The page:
Sometimes, the uncanny ease of Prince’s creative process can make it tempting to presume that his songs simply sprang forth from him, like Athena from the forehead of Zeus. This is doubly true when one considers that, in at least a few cases, that’s pretty much exactly what happened. Engineer Peggy McCreary likes to tell the story of when Prince called her back into Sunset Sound on the morning of February 4, 1984, after a typical marathon session the previous night: “I remember going to bed at six in the morning and he called and said, ‘Can you be at the studio at noon?’ because he had dreamed a song,” she told sessionographer Duane Tudahl. “He said if he dreamed a chorus he’d call me, and he did, and it was ‘Manic Monday’” (Tudahl 2018 253).
Production on Purple Rain officially wrapped in late December 1983; but as the film’s chief composer as well as its star, Prince remained on call through the post-production phase. Just about a month after the end of shooting, his services were once again required: Director Albert Magnoli wanted a song for the sequence where the Kid and Apollonia ride through rural Henderson, Minnesota on his motorcycle. So, at Sunset Sound on January 22, 1984, Prince started work on “Take Me with U.”
At the beginning of 1984, Prince had a lot of proverbial balls in the air: not only his big-screen debut and accompanying album, but also spinoff projects by the Time, Apollonia 6, Jill Jones, and, soon, Sheila E. Most artists would consider this more than enough to juggle; Prince, however, was not most artists. On January 20, the day after completing the Time’s Ice Cream Castle, he was already at work on a new song for yet another protégée, Scots pop-rock belter Sheena Easton.
With Albert Magnoli on board as director, preparations for Prince’s film debut finally began in earnest. The artist’s new rehearsal space on Highway 7 in St. Louis Park, Minnesota became the epicenter for a “flurry of activity from morning ’til night,” recalled Brenda Bennett of side project Vanity 6 (Bellaire 2015). Along with a stage setup and recording console, “the Warehouse” also included a small wardrobe department for Vaughn Terry and Louis Wells: costume designers, best known for their work with Earth, Wind & Fire, who had joined the Prince camp during the 1999 tour and would be instrumental in crafting his iconic Purple Rain-era look.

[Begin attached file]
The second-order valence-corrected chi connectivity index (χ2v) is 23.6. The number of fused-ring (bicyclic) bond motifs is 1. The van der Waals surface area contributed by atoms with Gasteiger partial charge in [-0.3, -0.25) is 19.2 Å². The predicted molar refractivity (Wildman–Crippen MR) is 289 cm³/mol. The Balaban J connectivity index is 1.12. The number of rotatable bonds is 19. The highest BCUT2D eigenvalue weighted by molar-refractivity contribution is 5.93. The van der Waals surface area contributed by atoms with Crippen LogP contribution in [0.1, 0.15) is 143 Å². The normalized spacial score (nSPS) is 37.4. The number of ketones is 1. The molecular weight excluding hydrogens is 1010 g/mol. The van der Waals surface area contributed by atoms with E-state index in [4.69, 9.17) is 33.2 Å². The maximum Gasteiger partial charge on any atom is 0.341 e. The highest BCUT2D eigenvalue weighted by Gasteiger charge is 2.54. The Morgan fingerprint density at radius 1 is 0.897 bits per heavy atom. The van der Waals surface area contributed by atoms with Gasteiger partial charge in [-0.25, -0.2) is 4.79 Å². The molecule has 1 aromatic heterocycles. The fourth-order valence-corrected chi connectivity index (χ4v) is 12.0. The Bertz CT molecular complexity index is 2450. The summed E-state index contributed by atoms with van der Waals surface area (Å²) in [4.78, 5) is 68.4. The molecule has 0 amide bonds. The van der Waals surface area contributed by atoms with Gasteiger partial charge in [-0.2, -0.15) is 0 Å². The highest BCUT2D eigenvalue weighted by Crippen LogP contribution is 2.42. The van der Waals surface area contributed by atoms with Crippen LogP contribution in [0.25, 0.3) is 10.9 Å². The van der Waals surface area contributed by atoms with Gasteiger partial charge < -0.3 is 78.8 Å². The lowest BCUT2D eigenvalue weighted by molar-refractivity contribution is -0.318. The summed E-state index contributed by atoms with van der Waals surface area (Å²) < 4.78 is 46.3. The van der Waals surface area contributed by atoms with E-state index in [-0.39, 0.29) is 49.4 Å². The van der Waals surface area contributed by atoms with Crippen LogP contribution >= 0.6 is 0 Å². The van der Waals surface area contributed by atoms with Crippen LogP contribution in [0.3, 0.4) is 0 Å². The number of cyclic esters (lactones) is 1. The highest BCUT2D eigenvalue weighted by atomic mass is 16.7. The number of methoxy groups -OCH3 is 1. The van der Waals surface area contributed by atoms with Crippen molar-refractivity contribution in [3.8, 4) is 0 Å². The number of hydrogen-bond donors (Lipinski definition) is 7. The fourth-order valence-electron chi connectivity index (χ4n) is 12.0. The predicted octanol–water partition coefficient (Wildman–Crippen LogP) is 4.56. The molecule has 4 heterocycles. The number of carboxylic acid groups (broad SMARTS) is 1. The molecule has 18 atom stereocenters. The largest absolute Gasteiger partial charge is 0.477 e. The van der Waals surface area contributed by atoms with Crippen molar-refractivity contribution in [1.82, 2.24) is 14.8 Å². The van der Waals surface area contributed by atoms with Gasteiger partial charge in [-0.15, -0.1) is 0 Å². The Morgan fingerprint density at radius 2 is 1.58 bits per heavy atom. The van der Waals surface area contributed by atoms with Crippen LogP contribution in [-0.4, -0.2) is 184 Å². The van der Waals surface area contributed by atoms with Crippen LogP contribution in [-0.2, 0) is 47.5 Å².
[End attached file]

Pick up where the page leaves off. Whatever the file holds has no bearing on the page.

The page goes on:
Soon, Terry and Wells would be joined by another familiar face: tour manager Alan Leeds, whose capable handling of the inter- and intra-band tensions during the latter months of the 1999 tour led to his being rehired to help coordinate the film’s production. “I got a call from [manager Steve] Fargnoli sometime in July, offering me the gig to come to Minneapolis,” Leeds told journalist Alan Light. “And I said, ‘Well, what’s the gig? Are you going back on the road?’ ‘Not right away. We’re going to make a movie first.’ I go, ‘Okay, you need me to come there because you’re making a movie? First of all, I don’t believe you’re making a movie. Second, why do you need me to make a movie? I don’t make movies.’ He said, ‘We got three bands: we got Prince and his guys that you tour managed, we got Morris [Day] and the Time, we got Vanity 6. They’re all in the movie. Everybody’s taking acting lessons, everybody’s taking dance lessons, and everybody’s rehearsing new music. We need an off-road road manager to coordinate all this stuff.’ ‘Okay, Steven–you’re really making a movie? Get the fuck outta here!’” (Light 2014 82-83).
Leeds wasn’t the only one surprised by the sudden increase in scale. As keyboardist Lisa Coleman recalled, “For the longest time, we would talk about [the film] like, ‘We’re gonna make the best cult movie, it’s gonna be cool, we’re just gonna put it out there and see who responds to it.’ Then Al Magnoli came and actually kind of connected with Prince, and Al was the one who was like, ‘If we’re gonna make a movie, why don’t we make it a hit movie? It seems like we’ve got all the parts here. Let’s not just make some artsy movie, just for fun’” (Light 2014 91).
In aiming for a “hit,” however, Prince faced the inevitable temptation to sand away some of his rougher edges. Guitarist Wendy Melvoin, who had been a fan before she joined Prince’s band, recalled being disappointed by the new material at rehearsal: “The songs weren’t as funky to me,” she told Light. “They were pop songs; they were definitely watered down.” Coleman remembered Prince himself poking fun at his newfound populist tendencies: “He would imitate an old granny, like, ‘You could make Granny dance to this one,’ but then I think he was just like, ‘We’re leaning it too far to the granny; we still need danger’” (Light 2014 77).
It’s a well-known fact that when Prince gave songs to other artists, he would cut his own recordings with guide vocals–not “demos” in the traditional sense so much as complete alternate takes, with production values in many cases equal to the versions that saw release. Almost as well-known, at least among bootleg enthusiasts, is the fact that Prince’s versions of these songs tended to be better than the “covers.” That makes the latest posthumous release by Warner Bros. Records and the Prince Estate, Originals, something of a no-brainer: here are 15 songs we already know and (mostly) love, preserved as they might have been had Prince decided to keep them for himself.